Skip to: Content
Skip to: Site Navigation
Skip to: Search


Republicans relent, clear financial reform bill for debate

After three days of blocking tactics, Republicans allowed the financial reform bill to proceed. What's next? Weeks of amendments as Republicans – and some on the left – try to change the bill.

(Page 2 of 2)



Republicans will also seek to ease how the bill regulates derivatives. Speculation on derivatives was seen as a major contributing factor to the financial meltdown.

Skip to next paragraph

“A lot of people do derivatives, and they’re not just speculating,” says R. Bruce Josten, a lobbyist for the US Chamber of Commerce, which is opposing the bill. “If they force all the end-users to go through an exchange, all of this will be done in Singapore or Hong Kong. We will continue to run ads to oppose the draft bill.”

Democrats want to make changes, too

Meanwhile, liberals hope to use floor debate to strengthen regulation on a range of issues.

Foremost, perhaps, is an attempt to break up banks deemed "too big to fail." “If you have institutions too big to fail, then we have institutions too big to exist. We’re going to break them up,” said Sen. Bernard Sanders (I) of Vermont, who usually votes with the Democratic caucus. [Editor's note: The original version gave an incorrect party affiliation for Senator Sanders.]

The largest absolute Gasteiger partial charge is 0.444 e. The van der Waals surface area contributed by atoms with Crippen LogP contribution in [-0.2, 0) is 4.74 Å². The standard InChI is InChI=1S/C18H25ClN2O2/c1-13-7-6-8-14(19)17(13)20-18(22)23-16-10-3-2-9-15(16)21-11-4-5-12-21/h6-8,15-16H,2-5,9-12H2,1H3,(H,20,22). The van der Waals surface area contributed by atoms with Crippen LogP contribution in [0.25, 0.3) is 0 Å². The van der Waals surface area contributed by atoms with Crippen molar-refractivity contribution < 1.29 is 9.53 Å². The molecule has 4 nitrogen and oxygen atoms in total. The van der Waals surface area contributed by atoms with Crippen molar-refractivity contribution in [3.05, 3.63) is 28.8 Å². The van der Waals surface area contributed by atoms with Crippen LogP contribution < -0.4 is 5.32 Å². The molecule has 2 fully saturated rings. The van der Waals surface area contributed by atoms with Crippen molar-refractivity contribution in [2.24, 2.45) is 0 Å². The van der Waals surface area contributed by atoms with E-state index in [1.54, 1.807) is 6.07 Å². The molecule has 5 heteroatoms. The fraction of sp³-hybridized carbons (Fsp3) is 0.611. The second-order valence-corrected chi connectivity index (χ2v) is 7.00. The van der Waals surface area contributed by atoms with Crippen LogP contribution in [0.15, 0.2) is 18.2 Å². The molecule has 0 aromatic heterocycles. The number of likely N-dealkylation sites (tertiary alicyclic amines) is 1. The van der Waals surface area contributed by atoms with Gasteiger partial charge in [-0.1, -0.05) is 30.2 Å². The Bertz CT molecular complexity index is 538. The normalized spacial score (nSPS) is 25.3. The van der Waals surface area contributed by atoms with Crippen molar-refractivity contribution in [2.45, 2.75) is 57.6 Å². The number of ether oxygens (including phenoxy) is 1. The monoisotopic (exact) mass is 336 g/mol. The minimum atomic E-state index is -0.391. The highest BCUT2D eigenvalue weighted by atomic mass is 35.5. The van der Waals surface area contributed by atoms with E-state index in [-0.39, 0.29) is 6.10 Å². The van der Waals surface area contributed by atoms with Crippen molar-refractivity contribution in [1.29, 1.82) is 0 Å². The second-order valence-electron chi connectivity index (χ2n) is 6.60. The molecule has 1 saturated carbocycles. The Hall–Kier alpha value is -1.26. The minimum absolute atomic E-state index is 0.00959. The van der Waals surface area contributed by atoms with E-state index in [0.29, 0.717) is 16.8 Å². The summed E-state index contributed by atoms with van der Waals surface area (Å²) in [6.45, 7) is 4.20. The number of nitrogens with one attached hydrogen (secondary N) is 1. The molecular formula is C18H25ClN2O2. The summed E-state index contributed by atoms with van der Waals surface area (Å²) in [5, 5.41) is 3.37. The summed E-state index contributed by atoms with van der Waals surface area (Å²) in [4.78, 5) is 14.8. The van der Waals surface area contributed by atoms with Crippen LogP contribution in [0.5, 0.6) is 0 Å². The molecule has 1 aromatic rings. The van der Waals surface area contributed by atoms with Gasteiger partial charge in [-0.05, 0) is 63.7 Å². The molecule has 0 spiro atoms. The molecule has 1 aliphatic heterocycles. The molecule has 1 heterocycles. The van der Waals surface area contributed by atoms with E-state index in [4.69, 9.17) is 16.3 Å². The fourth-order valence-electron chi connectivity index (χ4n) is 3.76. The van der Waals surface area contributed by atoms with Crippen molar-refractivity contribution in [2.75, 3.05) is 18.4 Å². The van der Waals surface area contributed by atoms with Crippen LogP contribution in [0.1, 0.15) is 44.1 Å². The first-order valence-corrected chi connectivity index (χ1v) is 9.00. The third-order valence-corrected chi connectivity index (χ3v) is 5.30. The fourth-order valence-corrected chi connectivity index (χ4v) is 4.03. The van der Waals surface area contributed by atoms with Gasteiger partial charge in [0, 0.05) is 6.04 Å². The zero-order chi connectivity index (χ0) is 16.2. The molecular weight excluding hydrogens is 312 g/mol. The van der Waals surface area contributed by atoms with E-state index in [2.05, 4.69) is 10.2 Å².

He also has his eye on new transparency requirements for the Federal Reserve.

“During the bailout, the Fed lent trillions of dollars at zero or near-zero interest rates to large financial institutions," says Senator Sanders. "During the Budget Committee hearing, I asked Chairman Bernanke who received that money, [and] he refused to tell us."

“The bottom line is that trillions of taxpayer dollars were lent out and voters have a right to know who received it,” he added.

In the end, say Republicans, it was time to start debating the bill.

“Since the two senators [Dodd and Shelby] were unable to reach agreement, at this point it makes sense to proceed to floor debate,” said Sen. Susan Collins (R) of Maine, adding that she expects Senate majority leader Harry Reid to keep his “commitment to a free and open debate.”

[Editor's note: The original photo caption gave an incorrect party affiliation for Sen. Bernard Sanders of Vermont.]

Related:

Financial reform: why the GOP strategy is risky

The Monitor's View: The weak spot in the financial reform bill

Obama to Wall Street: financial reform is in your interest

Financial reform: four sticking points

Permissions